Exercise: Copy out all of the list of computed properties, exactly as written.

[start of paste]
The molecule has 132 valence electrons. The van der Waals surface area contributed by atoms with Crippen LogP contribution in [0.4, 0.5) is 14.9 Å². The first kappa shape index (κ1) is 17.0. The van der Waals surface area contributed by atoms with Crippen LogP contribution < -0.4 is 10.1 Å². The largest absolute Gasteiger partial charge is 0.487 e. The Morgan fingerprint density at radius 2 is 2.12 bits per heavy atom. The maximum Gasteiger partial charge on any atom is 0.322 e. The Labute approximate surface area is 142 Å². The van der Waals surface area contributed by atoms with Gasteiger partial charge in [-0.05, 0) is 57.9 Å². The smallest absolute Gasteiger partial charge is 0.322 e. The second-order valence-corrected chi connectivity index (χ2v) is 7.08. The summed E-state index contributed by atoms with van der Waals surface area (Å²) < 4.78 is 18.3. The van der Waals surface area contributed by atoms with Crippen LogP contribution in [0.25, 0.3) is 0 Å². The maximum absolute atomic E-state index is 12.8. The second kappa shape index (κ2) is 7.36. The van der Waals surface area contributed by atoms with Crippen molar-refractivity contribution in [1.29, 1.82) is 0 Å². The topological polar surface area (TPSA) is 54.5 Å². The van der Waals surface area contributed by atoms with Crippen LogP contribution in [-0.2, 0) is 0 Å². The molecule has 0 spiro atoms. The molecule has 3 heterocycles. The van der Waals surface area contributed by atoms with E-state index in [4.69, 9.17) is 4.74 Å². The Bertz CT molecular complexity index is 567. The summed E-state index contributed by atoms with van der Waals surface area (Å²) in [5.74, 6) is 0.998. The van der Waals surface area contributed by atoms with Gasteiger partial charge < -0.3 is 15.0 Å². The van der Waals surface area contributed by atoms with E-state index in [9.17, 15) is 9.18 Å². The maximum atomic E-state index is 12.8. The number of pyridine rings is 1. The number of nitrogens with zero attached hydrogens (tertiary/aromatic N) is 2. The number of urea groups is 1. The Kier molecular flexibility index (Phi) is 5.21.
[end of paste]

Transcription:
The molecule has 132 valence electrons. The van der Waals surface area contributed by atoms with Crippen LogP contribution in [0.4, 0.5) is 14.9 Å². The first kappa shape index (κ1) is 17.0. The van der Waals surface area contributed by atoms with Crippen LogP contribution < -0.4 is 10.1 Å². The largest absolute Gasteiger partial charge is 0.487 e. The Morgan fingerprint density at radius 2 is 2.12 bits per heavy atom. The maximum Gasteiger partial charge on any atom is 0.322 e. The Labute approximate surface area is 142 Å². The van der Waals surface area contributed by atoms with Gasteiger partial charge in [-0.05, 0) is 57.9 Å². The smallest absolute Gasteiger partial charge is 0.322 e. The second-order valence-corrected chi connectivity index (χ2v) is 7.08. The summed E-state index contributed by atoms with van der Waals surface area (Å²) < 4.78 is 18.3. The van der Waals surface area contributed by atoms with Crippen LogP contribution in [0.25, 0.3) is 0 Å². The maximum absolute atomic E-state index is 12.8. The second kappa shape index (κ2) is 7.36. The van der Waals surface area contributed by atoms with Crippen molar-refractivity contribution in [1.29, 1.82) is 0 Å². The topological polar surface area (TPSA) is 54.5 Å². The van der Waals surface area contributed by atoms with Crippen LogP contribution in [-0.2, 0) is 0 Å². The molecule has 0 spiro atoms. The molecule has 3 heterocycles. The van der Waals surface area contributed by atoms with E-state index in [4.69, 9.17) is 4.74 Å². The Bertz CT molecular complexity index is 567. The summed E-state index contributed by atoms with van der Waals surface area (Å²) in [5.74, 6) is 0.998. The van der Waals surface area contributed by atoms with Gasteiger partial charge < -0.3 is 15.0 Å². The van der Waals surface area contributed by atoms with E-state index in [9.17, 15) is 9.18 Å². The maximum atomic E-state index is 12.8. The number of pyridine rings is 1. The number of nitrogens with zero attached hydrogens (tertiary/aromatic N) is 2. The number of urea groups is 1. The Kier molecular flexibility index (Phi) is 5.21.